The magnitude of the effort needed is therefore obvious and will truly require a reform which doesn't cut around the corners to please special interests or the whims of any of the three main parties (all of which will need to make some sacrifices regarding their traditional ideological positions on fiscal matters). Yet one gets a sense from the global media that success is practically a given, and that as well as all other upcoming reforms will fall naturally together in the next few months. Many foreigners will be surprised that most Mexicans do not share this optimism, given a history of chronic disappointments -- in local parlance, this syndrome is known as the "ya merito" ("almost but not quite"). For many, prosperity still appears as a distant hope and far from a foregone conclusion. This is, after all, a country where 52 million people remain mired in some form of poverty, 60% work informally and who see their increasing "labour cost competitiveness" as what it truly is: stagnant wages compared to Asia.

A Goldilocks moment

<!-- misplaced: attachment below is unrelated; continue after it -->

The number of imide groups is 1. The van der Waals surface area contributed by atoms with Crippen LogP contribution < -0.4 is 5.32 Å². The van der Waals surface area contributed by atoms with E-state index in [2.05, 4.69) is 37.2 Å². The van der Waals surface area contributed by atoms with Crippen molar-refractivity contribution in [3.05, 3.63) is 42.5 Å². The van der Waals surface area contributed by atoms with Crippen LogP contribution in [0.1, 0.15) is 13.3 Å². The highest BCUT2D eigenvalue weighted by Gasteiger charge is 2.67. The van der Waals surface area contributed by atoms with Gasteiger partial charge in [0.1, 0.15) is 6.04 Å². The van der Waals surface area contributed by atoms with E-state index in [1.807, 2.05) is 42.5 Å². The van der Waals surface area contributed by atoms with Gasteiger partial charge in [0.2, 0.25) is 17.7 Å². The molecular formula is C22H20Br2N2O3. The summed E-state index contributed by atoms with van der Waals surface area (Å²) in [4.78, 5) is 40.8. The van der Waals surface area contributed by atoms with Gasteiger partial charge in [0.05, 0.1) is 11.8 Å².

With this in mind, it is clear that Mexico's momentum is still fraught with many risks. But just as one should take the media hype with a pinch of salt, so too should the first quarter GDP results be viewed for what they are: a bump on the road, not a derailment. Sure, it may bring fears of a repeat of Brazil's recent fall from grace but if anything, the slowdown may even have the positive effect of bringing a dose of reality back to both the political class and investors. Mexico is undoubtedly a country of tremendous potential and a once-in-a-generation chance of getting it right for good. Let's hope it doesn't get squandered.

Rodrigo Aguilera is Editor/Economist (Latin America) for the Economist Intelligence Unit.